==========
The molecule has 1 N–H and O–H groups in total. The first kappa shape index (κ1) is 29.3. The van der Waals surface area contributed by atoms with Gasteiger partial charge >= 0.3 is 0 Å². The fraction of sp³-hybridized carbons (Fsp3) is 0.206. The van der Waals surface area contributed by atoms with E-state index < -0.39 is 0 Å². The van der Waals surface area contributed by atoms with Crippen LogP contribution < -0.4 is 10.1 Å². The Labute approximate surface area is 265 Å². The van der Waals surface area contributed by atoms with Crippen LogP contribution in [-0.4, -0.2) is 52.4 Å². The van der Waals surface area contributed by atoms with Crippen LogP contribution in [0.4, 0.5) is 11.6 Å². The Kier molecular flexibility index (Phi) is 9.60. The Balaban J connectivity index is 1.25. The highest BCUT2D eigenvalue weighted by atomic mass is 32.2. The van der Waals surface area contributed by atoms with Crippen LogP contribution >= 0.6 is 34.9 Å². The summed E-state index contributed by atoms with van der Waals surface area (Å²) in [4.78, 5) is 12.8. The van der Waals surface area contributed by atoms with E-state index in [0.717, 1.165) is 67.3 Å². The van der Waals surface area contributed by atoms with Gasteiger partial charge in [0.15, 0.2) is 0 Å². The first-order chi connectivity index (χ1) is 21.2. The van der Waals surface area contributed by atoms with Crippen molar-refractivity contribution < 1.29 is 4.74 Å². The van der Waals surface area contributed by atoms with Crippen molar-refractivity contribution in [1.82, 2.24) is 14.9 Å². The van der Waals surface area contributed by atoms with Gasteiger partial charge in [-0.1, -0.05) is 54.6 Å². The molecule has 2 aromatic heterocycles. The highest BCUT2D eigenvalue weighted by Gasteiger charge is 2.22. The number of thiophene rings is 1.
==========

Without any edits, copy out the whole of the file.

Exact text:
The molecule has 1 N–H and O–H groups in total. The first kappa shape index (κ1) is 29.3. The van der Waals surface area contributed by atoms with Gasteiger partial charge >= 0.3 is 0 Å². The fraction of sp³-hybridized carbons (Fsp3) is 0.206. The van der Waals surface area contributed by atoms with E-state index < -0.39 is 0 Å². The van der Waals surface area contributed by atoms with Crippen LogP contribution < -0.4 is 10.1 Å². The Labute approximate surface area is 265 Å². The van der Waals surface area contributed by atoms with Crippen LogP contribution in [-0.4, -0.2) is 52.4 Å². The van der Waals surface area contributed by atoms with Crippen LogP contribution in [0.4, 0.5) is 11.6 Å². The Kier molecular flexibility index (Phi) is 9.60. The Balaban J connectivity index is 1.25. The highest BCUT2D eigenvalue weighted by atomic mass is 32.2. The van der Waals surface area contributed by atoms with Crippen LogP contribution >= 0.6 is 34.9 Å². The summed E-state index contributed by atoms with van der Waals surface area (Å²) in [4.78, 5) is 12.8. The van der Waals surface area contributed by atoms with E-state index in [0.717, 1.165) is 67.3 Å². The van der Waals surface area contributed by atoms with Gasteiger partial charge in [0.15, 0.2) is 0 Å². The first-order chi connectivity index (χ1) is 21.2. The van der Waals surface area contributed by atoms with Crippen molar-refractivity contribution < 1.29 is 4.74 Å². The van der Waals surface area contributed by atoms with Crippen molar-refractivity contribution in [1.82, 2.24) is 14.9 Å². The van der Waals surface area contributed by atoms with Gasteiger partial charge in [-0.1, -0.05) is 54.6 Å². The molecule has 2 aromatic heterocycles. The highest BCUT2D eigenvalue weighted by Gasteiger charge is 2.22. The number of thiophene rings is 1.